In 1847 Heinrich Sr. sold his 3.5 acres of land located just outside of Hamenstedt Germany. Heinrich came to Canada in May 1847 with his and children. They were from Hamenstedt, Hanover, Germany (South of Hamburg). Upon arriving in Canada, the family moved to Mitchell, Logan township, Perth County, Ontario.
On June 17, 1847 Henry signed a lease for 100 acre lot (Range 3, Lot 15).
The 1851 agricultural census states that the Knoke farm consisted of: 35.5 acres cultivated, 30.5 acres undercrops, 5 under pasture, 64.5 acres wild, 13 acres of wheat, 1 acre of barley, 3 acres of barley, 3 acres of peas, 10 acres of oats, 2 acres of potatoes, 1.5 acres of turnips, 16 lbs of wool, 50 lbs of maple sugar, 5 bulls, 2 milk cows, 3 calves/heifers, 7 sheep, 12 pigs, 50 lbs butter, 1 story log house.

70 Hammenstedters Emigrated - by Wilhelm Zimmerman as published in "The Northeimer Heimatblatter" in January 1961.

The years 1847, 1848 and 1854 were years of travel for many Hammenstedters. At that time 69 inhabitants of the small village left their home and emigrated to America. What induced these ment to turn their backs on their home? Did they hope to find their luck in the new World? Was it the longing to work some land? This last question seems to have been the desire of our immigrants. In most cases it was about simple day laborers, who at the time had inadequate livelihood at home and who hoped for and found property on the other side of the ocean. In 1847 there were 19 families in 1848 one adn in 1854 the last family immigrated to Canada. The 21 families dispersed this way: One of each family Grobkopf, Hungerland and Kahle; than the Dempewolf and the four families of Harborth, Knoke, Rode and Ronnenberg. The goal was upper Canada. The emigrants were very welcome here in the middle of the last century; becausehuge expanses of land awaited cultivating and they viewed especially well the diligent and hardworking Germans. It should also be stressed that today the families of Grobkopf, Knoke and Ronnenberg are not found in Hammenstedt anymore while the names of Dempewolf, Harborth, Hungerland, Kahle and Rode have maintained to the present time. Years ago the contributer received a newspaper clipping from a Canadian newspaper from a person named Knoke. This Knoke is a relative of the Wilhelmine Knoke about which the article reports. It is written in the English language. It is written about the death of a woman of Hammenstedt. The inscription reads "Gone to Rest". On April 21 (unfortunately the year is missing) Fr. Wilhelmine Hillemann was called to her heavnly home after a sickness that lasted only 5 days. The reason for her death was old age. W. Knoke was born on Jan 9, 18 (according to Church records 1826:see below) in Hammenstedt Hannover Kingdom. She landed in Canada with her parents in 1846. On June 23 1852 she married Mr. W.H. Hillemann in Canada. To this union 8 children were born, 3 sons and 5 daughters. The oldest daughter born in Canada the rest of the children in Winnishiek Co. near Locust. In 1854 they traveled to Iowa. They arrived in Lansing but at that time there were still no Pullman Cars or automobiles so that they had to follow Indian paths from Lansing to Locust where they farmed until 1894. They then retired and moved to Decorah, where they have lived ever since. Mr. and Mrs Hillemann belonged t the first settlers of Winnishiek Co. and the nearest markets were Lansing and LaCrosse Wisconsin, to which they had to drive their products by oxen. Her husband and two sons preceed her in death. The remaining children were with her when she drew her last breath on her bed, leaving a son W. Hillemann in Burr Oak and 5 daughters and Henry Knoke of Decorah plus other friends and relatives. The funeral was held in the funeral home on Sunday April 22 at 2 o'clock by Pastor Willel, she rests in peace.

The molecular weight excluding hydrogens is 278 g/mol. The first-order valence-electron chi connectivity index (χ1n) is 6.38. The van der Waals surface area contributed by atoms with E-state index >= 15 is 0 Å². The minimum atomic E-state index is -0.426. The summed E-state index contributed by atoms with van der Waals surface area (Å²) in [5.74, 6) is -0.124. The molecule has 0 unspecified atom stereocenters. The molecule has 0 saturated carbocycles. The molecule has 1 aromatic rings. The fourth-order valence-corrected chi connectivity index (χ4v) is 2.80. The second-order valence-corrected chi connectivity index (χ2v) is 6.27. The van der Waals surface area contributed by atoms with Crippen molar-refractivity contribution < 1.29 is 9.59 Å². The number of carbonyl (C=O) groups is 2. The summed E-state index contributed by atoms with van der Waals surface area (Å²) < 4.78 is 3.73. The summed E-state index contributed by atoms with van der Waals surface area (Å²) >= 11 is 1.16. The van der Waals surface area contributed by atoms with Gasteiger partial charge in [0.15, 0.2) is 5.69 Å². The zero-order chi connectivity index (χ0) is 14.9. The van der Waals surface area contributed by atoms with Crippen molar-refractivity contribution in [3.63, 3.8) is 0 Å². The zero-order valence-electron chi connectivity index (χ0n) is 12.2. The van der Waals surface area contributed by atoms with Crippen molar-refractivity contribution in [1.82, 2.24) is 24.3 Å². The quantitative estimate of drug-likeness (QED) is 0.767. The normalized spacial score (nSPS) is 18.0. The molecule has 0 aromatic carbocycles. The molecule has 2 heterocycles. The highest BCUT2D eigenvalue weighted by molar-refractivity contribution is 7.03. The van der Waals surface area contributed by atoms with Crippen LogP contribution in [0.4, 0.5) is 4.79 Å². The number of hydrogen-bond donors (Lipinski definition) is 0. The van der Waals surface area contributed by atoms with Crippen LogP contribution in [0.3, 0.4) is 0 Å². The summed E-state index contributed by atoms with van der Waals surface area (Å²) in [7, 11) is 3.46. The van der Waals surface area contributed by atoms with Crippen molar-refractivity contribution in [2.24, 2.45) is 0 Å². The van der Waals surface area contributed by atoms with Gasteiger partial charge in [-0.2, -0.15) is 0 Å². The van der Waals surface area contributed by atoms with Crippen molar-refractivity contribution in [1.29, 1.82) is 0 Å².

Note: excerpt from the church book: 1826. On Jan 9 Johanne Justine Harborth wife of Heinrich Friedrick Knoke gave birth to a daughter, who was baptized on January 29 and named Carline Wilhelmine Elizabeth. She emigrated to upper Canada in May 1847, with her father and 4 siblings and 32 other Hammenstedters. Her mother had already died in 1845; her husband was a day laborer.
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